For univariate analyses, we applied contingency table analysis to test for an association between the predictor variable and the outcome of postoperative failure, incontinence, or sepsis. Predictor variables analyzed were age (categorized as ≤45 or >45 years), sex, previous operation for anal fistula, fistula type, number of fistula tracts, horseshoe fistula, and intervention type. The likelihood of each of these outcomes was estimated by applying multivariable logistic regression models and adjusting for preoperative variables in a forced model. Odds ratios (ORs) with 95% confidence intervals (CIs) were calculated. All P values were 2-tailed, and P < .05 was the criterion for statistical significance on final multiple regression models. All analyses were performed using commercially available software (SPSS, version 15.1; SPSS, Inc, Chicago, Illinois).
One hundred seventy-nine patients underwent an anal fistula operation during the study period. Table 1 summarizes their characteristics. The median age was 45 years with a predominance of male patients (79.3%). In all, 59.8% of patients had undergone previous operations to treat anal sepsis (median number of operations, 2). Baseline stool or gas incontinence symptoms were seen in 7.3% of patients. Most of the patients (94.4%) had a single fistula. A low transsphincteric fistula was the most common type (46.9%), and a suprasphincteric fistula was present in 6.1% of patients. A horseshoe configuration was noted in 18 patients (10.1%).
Fistulotomy was performed in 82.7% of patients (Table 2). The median follow-up was 53 days (range, 6 days to 40 months). In 28 patients (15.6%), the operative intervention failed. Of these 28 patients, persistence of disease was apparent in 20 within 1 month of the intervention and in 8 within 1 to 6 months. New postoperative incontinence was noted in 15.6% of patients (stool incontinence in 10.6% of patients and gas incontinence in 5.0%).
Table 3 reports the effect of the individual variables on operative failure. Horseshoe fistula was associated with a higher failure rate (44.4%) compared with nonhorseshoe fistula (12.4%) (OR, 5.6 [95% CI, 2.0-16.0; P = .001]). Anal fistula plugging carried the highest failure rate (83.3%) compared with fistulotomy (10.1%) (OR, 44.3 [95% CI, 8.9-221.0; P < .001]) and was the only independent predictor of failure after adjusting for all other variables (55.4 [8.3-369.0; P < .001]).
Table 4 reports the association of the individual variables and postoperative incontinence. Horseshoe fistula carried a higher risk for postoperative fecal incontinence (44.4%) compared with nonhorseshoe fistula (13.5%) (OR, 5.1 [95% CI, 1.8-14.5; P = .002]). Being older than 45 years was associated with a higher postoperative incontinence rate (23.2%) compared with the younger group (12.4%) (adjusted OR [AOR], 2.8 [95% CI, 1.0-7.7; P = .04]). High transsphincteric and suprasphincteric fistulas were more likely to predict incontinence compared with subcutaneous fistulas (AOR, 22.9 [95% CI, 2.2-242.0; P = .009] and 61.5 [4.5-844.0; P = .002], respectively).
Table 5 summarizes the effect of the individual variables on postoperative septic complications. Horseshoe fistula was associated with a higher septic complication rate (33.3%) compared with nonhorseshoe fistula (4.3%) (OR, 11.0 [95% CI, 3.2-40.0; P < .001]). Anal fistula plugging carried the highest postoperative septic complication rate (33.3%) compared with fistulotomy (4.7%) (OR, 10.1 [95% CI, 2.4-41.7; P = .001]) and was the only independent predictor for postoperative septic complications after adjusting for all other variables (AOR, 15.1 [95% CI, 2.3-97.7; P = .004]). Finally, only the patients with single fistulas had postoperative sepsis; the 10 patients with multiple fistulas never had postoperative sepsis, and the variable was not included in the adjusted model.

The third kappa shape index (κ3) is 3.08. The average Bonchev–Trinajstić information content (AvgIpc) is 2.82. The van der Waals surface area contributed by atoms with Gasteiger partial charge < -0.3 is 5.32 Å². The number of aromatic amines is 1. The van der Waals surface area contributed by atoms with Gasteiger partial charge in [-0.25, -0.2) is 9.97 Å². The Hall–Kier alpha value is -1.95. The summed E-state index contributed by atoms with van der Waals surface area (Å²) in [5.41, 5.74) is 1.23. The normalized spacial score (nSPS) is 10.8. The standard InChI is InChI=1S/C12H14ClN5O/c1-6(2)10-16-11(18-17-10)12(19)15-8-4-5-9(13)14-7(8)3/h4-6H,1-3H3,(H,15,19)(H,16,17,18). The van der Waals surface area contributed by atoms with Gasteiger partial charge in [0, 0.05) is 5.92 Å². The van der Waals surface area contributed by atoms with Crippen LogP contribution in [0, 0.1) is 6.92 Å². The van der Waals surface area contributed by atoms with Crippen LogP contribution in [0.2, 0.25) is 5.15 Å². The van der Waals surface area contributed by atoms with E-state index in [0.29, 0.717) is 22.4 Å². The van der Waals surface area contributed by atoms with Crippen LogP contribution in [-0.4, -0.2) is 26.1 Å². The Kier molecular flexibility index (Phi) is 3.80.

Treating anal fistula remains a challenge because of the anatomical location of the disease and the potential risks of postoperative stool incontinence and septic complications. Although the primary objective of operative intervention is to heal the fistula, equally important is the morbidity of the procedure. Fistulotomy remains one of the most commonly performed operations for anal fistula with a reported success rate ranging from 87% to 94%.2,4,5,7,9,10,20 Fistulotomy entails the division of a various degree of anal sphincter muscle, putting the patient at risk for postoperative incontinence, adversely affecting the patient's quality of life. Postoperative incontinence has been noted in 6% to 40% of patients who undergo fistulotomy.2,4- 7,20,21 This finding has prompted surgeons to identify the subgroups of patients who are at an increased risk of developing postfistulotomy incontinence and to offer such patients sphincter-preserving operations. Patients who are predisposed to incontinence include patients with baseline incontinence, those with a history of anal operations, women with anterior-based fistulas, and patients with horseshoe fistulas or high tracts involving a significant amount of sphincter muscle.5,7- 9,22,23 Several sphincter-preserving operations are currently available to treat such patients, including the transanal advancement flap, fibrin glue injection, anal fistula plugging, and the LIFT procedure.11- 19,24- 30 Although early results with fibrin glue injection appeared promising, several large studies including a prospective clinical trial from St Mark's Hospital in London, England, showed a low success rate of 14%.13,27- 29 The LIFT procedure was recently introduced with encouraging short-term success rates ranging from 57% to 94%, but the long-term results of this technique are still unknown.17- 19